• Math is difficult because s/he finds it difficult to line up the columns of numbers the right way

Eighth through Twelfth Grade:

  • Finds it hard to type and text
  • Has trouble with visual spatial tasks, for instance understanding how to work with shapes in geometry class.
  • Finds it a daily challenge to open the latch on his/her school locker
  • It’s hard to learn how to drive

DCD or something else?

It’s usual for children with DCD to also have learning disabilities or attention difficulties. The most common problem seen together with DCD is ADHD. Experts think that half of all children with DCD have ADHD, too.

Sometimes DCD seems to be something different. Kids with the condition have trouble sitting still or sitting up straight. They may squirm in their seats in an effort to keep their balance. Even a teacher with lots of experience may see the squirming and decide the child has ADHD. Or the child may have both DCD and ADHD, but the squirming and clumsiness can make the experts miss the DCD part of the problem.

To confuse things further, other issues can make children fidget or squirm. Sensory processing issues can cause these behaviors. A label inside a shirt collar can drive a kid with sensory processing problems to squirm and fidget every bit as much as a child with DCD, trying to sit still in his/her chair.

But DCD can just look like other issues. For example, because of balance problems, these kids often have trouble sitting upright or sitting still. They may move around a lot to keep their bodies up.

Conditions with similar symptoms

There are many issues that can come with DCD or be confused with the condition, including:

Because DCD may be confused with or come along with other conditions, it’s important for a child to have a full evaluation. That way, if a child has other issues, these too will be diagnosed and treated.

DCD Risk Factors

We don’t know what causes DCD. We do know some of the risk factors, including:

  • Male gender
  • Small for size at birth
  • Born early, before the 37th week
  • Low birth weight
  • Family history of DCD
  • Maternal alcohol or drug use during pregnancy

Evaluating your child

If you suspect your child may have DCD, see your child’s doctor. Your child’s pediatrician may be able to diagnose the condition. Or the pediatrician may work with other experts, for instance, a developmental behavioral pediatrician, a pediatric neurologist or a child psychologist, to evaluate and diagnose the problem.

The most common ages to evaluate for DCD are 5 and 6. Evaluators will look at motor and cognitive skills. They’ll ask questions about other factors that could be having an impact, too, in school and home life. They’ll also want to know whether your child has hit certain milestones in development and when symptoms began.

Evaluating children for DCD calls for assessing how your child moves. Here are some of the movement skills that evaluators will seek to assess:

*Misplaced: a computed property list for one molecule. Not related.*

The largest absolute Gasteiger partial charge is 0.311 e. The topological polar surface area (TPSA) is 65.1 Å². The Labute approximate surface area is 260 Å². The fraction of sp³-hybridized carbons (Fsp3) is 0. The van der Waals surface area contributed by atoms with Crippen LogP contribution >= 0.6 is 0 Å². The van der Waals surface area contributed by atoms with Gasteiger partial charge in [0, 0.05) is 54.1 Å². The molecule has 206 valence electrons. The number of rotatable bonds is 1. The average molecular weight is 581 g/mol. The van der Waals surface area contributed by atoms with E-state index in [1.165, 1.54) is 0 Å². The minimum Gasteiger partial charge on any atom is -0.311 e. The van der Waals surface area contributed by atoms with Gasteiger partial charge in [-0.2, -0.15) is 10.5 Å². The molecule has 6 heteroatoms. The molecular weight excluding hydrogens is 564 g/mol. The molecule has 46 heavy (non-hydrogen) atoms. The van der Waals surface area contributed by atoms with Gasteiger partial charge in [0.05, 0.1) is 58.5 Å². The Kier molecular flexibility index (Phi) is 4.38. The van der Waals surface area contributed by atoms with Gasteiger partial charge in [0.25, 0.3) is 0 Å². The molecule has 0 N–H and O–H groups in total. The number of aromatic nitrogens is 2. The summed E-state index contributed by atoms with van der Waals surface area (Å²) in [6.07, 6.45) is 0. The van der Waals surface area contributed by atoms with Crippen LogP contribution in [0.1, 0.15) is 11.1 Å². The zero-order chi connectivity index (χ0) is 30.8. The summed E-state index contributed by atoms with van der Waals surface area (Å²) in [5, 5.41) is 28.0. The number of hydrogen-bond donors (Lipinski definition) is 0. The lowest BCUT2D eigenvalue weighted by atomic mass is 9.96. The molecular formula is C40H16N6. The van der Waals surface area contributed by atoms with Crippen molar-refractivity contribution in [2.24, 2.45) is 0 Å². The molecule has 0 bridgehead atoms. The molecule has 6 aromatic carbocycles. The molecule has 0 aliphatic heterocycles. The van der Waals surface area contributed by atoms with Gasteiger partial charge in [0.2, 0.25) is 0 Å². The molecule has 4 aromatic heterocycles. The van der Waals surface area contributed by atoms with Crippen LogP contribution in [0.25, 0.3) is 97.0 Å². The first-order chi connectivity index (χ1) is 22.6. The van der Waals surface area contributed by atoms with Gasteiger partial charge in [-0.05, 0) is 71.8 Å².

• Balance
  • Coordination
  • Fine motor control
  • Motor planning
  • Range of motion
  • Strength

The evaluators will want to see how well your child moves by having him do things like cut out paper shapes with a scissors, or string beads. Your child may be asked to draw different shapes or color a picture, to see how well s/he stays within the lines. These tasks show a child’s visual perception skills.

Therapy for DCD

The main treatment for DCD is occupational therapy (OT). An occupational therapist will work with your child to improve movement and motor skills. In order to improve handwriting skills, for instance, the occupational therapist may have your child practice tracing letters. A child who struggles with tying shoelaces, can practice on a lacing board.

Children with DCD who have an IEP or a 504 plan, may be able to receive OT for free in school. You may be able to get OT covered through your insurance plan. You can also hire a private occupational therapist.

Some children with DCD also need to work with a physical therapist. Physical therapy can help improve balance and strengthen muscle tone.

In school, children with DCD may need accommodations to manage their schoolwork. They may need extra time for tests or written work, because writing is difficult. Assistive technology for instance speech-to-text tools that can take dictation, can also be a big help in getting a child with DCD through school. The teacher may be willing to let your child use these accommodations in the classroom. Otherwise, your child can receive formal accommodations with an IEP or 504 plan.

Love and Support

The most important thing you can do for your child with DCD is to offer support and understanding for the challenges your child will confront every day. Advocating for your child is part of that. You may have to explain that your child didn’t mean to bump into his friend yet again, or that your child has trouble sitting still, because he has DCD. When you mention DCD, you can expect to be met with blank stares—sometimes even from your child’s teachers. (You can always tell people that Harry Potter actor Daniel Radcliffe also has DCD—to Google it!)

Daniel Radcliffe
Actor Daniel Radcliffe has DCD, photo credit: Joella Marano [CC BY-SA 2.0 (https://creativecommons.org/licenses/by-sa/2.0)]